Legacies: A History Journal for Dallas and North Central Texas, Volume 21, Number 1, Spring, 2009 Page: 3
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lb reams fulfilled and dreams unrealized. The history of Dallas, as with any city, is filled with both. In
this issue of Legacies we publish three articles based on papers presented at the recent 10th Annual
Legacies Dallas History Conference. All deal with dreams of various sorts. The first recalls downtown
department stores, a now largely vanished cornerstone of Dallas's retail economy, where so many con-
sumer dreams came true. The second recounts an unfulfilled dream to construct a downtown hotel
designed by Frank Lloyd Wright. And the third focuses on a hotel that did get built-the Fairmont-
and its fondly remembered Venetian Room, which, during its heyday, showcased a long list of entertain-
ment legends who created evenings of magic for their audiences.
In "Going Downtown To Shop,"Jackie McElhaney examines the histories of five department stores:
E. M. Kahn, Sanger Brothers, A. Harris, Titche-Goettinger, and Volk Brothers. These stores brought to
Dallas-area customers an unprecedented assortment of goods, all under one roof, including clothing,
accessories, furniture, household appliances, rugs, toys, and books.They offered seasonal displays, programs
for adults and children, food service, and free home delivery. One store would even custom make
draperies in a truck parked in the customer's driveway.
Going downtown by streetcar, bus, or automobile to shop at these department stores was a habit for
decades.Then, almost overnight (or so it seemed), the downtown stores closed, following their customers
to suburban shopping centers and malls. The grand, multi-storied "palaces of commerce" sat empty, if
they survived at all, until finally finding new lives as loft apartments, offices, or educational facilities.
As Dallas debates the construction of a convention hotel, it's interesting to recall a planned hotel that
never got built.The Rogers Lacy Hotel, as described by Charles Marshall in "Where Dallas Once Stood,"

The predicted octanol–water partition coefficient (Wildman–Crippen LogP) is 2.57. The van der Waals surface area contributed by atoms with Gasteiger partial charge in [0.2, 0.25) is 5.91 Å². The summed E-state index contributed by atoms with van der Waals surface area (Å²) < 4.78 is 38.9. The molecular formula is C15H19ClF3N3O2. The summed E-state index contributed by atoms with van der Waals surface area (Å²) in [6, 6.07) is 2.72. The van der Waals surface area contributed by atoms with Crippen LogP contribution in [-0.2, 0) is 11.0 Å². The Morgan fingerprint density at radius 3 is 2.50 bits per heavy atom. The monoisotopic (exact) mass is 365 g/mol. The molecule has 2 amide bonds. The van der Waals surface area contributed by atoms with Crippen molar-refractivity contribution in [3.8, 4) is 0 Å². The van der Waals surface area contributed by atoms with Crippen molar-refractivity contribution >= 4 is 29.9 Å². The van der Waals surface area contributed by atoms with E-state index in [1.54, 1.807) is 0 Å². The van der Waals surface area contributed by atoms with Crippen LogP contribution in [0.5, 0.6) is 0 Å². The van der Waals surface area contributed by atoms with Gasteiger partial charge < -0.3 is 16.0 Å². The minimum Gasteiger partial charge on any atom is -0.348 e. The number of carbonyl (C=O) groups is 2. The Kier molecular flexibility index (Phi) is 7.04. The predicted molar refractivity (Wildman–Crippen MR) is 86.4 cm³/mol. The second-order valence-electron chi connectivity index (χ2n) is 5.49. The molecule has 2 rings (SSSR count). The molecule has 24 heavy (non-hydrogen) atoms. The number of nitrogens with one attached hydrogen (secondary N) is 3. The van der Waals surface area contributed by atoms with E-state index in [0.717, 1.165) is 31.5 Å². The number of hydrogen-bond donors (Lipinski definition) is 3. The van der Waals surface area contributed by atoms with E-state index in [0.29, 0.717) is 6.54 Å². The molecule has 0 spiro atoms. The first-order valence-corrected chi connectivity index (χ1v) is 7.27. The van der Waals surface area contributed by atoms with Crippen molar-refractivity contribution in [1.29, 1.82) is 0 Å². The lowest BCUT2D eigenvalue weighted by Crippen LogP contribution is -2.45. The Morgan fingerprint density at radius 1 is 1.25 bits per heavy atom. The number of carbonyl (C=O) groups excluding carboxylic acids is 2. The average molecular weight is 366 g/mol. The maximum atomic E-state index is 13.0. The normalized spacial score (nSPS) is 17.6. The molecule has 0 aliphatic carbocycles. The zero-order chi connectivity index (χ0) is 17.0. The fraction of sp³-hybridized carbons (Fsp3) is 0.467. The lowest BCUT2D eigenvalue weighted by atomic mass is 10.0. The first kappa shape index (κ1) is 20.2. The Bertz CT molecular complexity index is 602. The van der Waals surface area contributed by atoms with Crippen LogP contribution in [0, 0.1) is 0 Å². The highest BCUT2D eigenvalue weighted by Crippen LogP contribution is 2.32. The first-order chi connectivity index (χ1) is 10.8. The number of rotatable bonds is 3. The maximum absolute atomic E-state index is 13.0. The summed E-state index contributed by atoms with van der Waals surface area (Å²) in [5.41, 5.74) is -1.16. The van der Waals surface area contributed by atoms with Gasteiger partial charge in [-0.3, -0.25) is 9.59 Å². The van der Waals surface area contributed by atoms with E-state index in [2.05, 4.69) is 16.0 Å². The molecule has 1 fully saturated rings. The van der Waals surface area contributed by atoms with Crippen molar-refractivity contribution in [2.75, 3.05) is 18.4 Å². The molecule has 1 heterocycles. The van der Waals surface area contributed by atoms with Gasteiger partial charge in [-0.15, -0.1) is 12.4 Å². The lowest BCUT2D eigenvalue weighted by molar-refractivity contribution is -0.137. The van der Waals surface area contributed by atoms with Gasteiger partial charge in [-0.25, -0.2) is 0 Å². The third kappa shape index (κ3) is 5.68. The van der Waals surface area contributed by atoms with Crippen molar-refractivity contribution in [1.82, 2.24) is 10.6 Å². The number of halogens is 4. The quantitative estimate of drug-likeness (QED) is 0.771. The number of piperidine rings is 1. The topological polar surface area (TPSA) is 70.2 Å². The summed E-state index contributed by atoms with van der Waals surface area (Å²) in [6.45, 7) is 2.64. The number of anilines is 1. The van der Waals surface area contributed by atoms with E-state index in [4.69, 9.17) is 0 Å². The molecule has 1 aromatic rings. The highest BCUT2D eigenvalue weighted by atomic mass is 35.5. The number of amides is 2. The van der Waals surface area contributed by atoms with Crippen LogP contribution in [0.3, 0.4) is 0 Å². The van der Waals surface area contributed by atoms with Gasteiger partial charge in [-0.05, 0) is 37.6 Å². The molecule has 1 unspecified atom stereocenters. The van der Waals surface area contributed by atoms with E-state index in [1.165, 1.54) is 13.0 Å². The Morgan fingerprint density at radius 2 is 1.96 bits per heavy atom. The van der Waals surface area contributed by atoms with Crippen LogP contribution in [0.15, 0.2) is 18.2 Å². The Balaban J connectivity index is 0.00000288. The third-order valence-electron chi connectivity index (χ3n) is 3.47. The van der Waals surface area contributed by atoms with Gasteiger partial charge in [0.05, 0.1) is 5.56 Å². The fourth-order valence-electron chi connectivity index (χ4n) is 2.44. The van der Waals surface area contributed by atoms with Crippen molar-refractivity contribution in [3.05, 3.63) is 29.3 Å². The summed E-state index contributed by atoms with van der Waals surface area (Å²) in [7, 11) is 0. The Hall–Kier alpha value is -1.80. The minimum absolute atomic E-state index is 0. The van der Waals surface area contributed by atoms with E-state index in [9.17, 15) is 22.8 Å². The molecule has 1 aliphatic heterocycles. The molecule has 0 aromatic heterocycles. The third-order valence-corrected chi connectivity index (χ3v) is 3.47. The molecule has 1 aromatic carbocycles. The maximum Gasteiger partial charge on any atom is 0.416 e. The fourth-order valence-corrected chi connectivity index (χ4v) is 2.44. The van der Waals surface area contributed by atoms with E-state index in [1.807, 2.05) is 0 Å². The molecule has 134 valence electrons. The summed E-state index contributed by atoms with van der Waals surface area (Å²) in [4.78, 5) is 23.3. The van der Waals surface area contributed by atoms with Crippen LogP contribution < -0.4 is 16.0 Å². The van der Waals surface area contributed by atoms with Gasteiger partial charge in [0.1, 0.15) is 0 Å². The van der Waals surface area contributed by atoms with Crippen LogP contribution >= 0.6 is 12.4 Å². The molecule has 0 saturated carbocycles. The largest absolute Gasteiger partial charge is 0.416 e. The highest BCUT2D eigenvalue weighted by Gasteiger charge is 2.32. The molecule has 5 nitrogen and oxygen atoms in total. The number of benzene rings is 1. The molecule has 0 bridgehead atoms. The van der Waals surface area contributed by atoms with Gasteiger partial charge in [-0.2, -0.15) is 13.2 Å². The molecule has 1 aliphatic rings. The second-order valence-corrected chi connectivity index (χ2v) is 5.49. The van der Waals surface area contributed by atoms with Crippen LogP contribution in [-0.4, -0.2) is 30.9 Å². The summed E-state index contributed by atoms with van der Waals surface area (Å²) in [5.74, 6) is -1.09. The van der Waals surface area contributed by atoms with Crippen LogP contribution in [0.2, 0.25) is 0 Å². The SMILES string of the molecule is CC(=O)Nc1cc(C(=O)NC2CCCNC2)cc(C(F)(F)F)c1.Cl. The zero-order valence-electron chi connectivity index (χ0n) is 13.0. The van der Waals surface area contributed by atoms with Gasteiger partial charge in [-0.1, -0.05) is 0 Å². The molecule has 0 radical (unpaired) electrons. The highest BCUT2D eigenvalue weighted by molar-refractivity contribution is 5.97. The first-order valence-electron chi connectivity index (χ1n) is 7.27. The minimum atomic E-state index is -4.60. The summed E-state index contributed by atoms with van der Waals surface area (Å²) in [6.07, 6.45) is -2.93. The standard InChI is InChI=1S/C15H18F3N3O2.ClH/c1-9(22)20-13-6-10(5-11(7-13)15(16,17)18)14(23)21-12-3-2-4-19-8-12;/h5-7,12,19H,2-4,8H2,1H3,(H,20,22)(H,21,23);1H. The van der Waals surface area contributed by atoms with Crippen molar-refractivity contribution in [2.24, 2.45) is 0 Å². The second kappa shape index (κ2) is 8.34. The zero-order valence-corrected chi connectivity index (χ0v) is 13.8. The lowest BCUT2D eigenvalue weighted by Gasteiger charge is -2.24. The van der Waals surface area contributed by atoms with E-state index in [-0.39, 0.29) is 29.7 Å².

would almost certainly have been a landmark, the first high-rise structure built from a design by famed
architect Frank Lloyd Wright. But Rogers Lacy apparently had second thoughts about Wright's design,
and then he died, so the project was abandoned.Today the site is a parking garage. And just a block away
sits the abandoned Statler-Hilton Hotel, constructed only a couple years later. One can only wonder if
Wright's posthumous renown would have encouraged better preservation of a neighboring hotel
designed by him.
Building the Fairmont Hotel is the story of another frustrated dream. Conceived as a luxury apart-
ment building, the structure stalled when financing problems arose, and work idled for three years. Finally
the Fairmont stepped in and finished construction, nearly eight years after work began. As Sam Childers
recounts in "The Place To Be," the hotel'sVenetian Room brought to life another sort of dream, or fan-
tasy, with its Italian murals and gondola buffet table. And the entertainers who performed there brought
with them more dreams, of Broadway, Hollywood, and romance.
While this is Charles Marshall's first article in Legacies, it's Sam Childers' fourth major one (plus sev-
eral profiles). And we are proud to publish Jackie McElhaney's ninth major article here. To read some of
their earlier work, plus that of other contributors during our first twenty years of publication, I encourage
you to visit the online digital archives at the University of North Texas Podrtal to Texas History. The
address is: http://texashistory.unt.edu/browse/collection/LHUNT. This will bring up all past issues, in
chronological order. But one can also research a specific topic by typing a keyword in the search box.
Speaking of dreams-when we launched Legacies twenty years ago, we never dreamed we would still
be publishing today. We owe large debts of gratitude to the institutional sponsors and generous under-
writers who have provided the essential financial support. And to the historians who keep researching
and writing about fascinating aspects of our region's history. And especially to the readers whose positive
response makes it all worthwhile.
-Michael I. Hazel
Sprinb 2009 LEGACIES 3
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Dallas Heritage Village. Legacies: A History Journal for Dallas and North Central Texas, Volume 21, Number 1, Spring, 2009, periodical, 2009; Dallas, Texas. (https://texashistory.unt.edu/ark:/67531/metapth66966/m1/5/: accessed March 8, 2021), University of North Texas Libraries, The Portal to Texas History, https://texashistory.unt.edu; crediting Dallas Historical Society.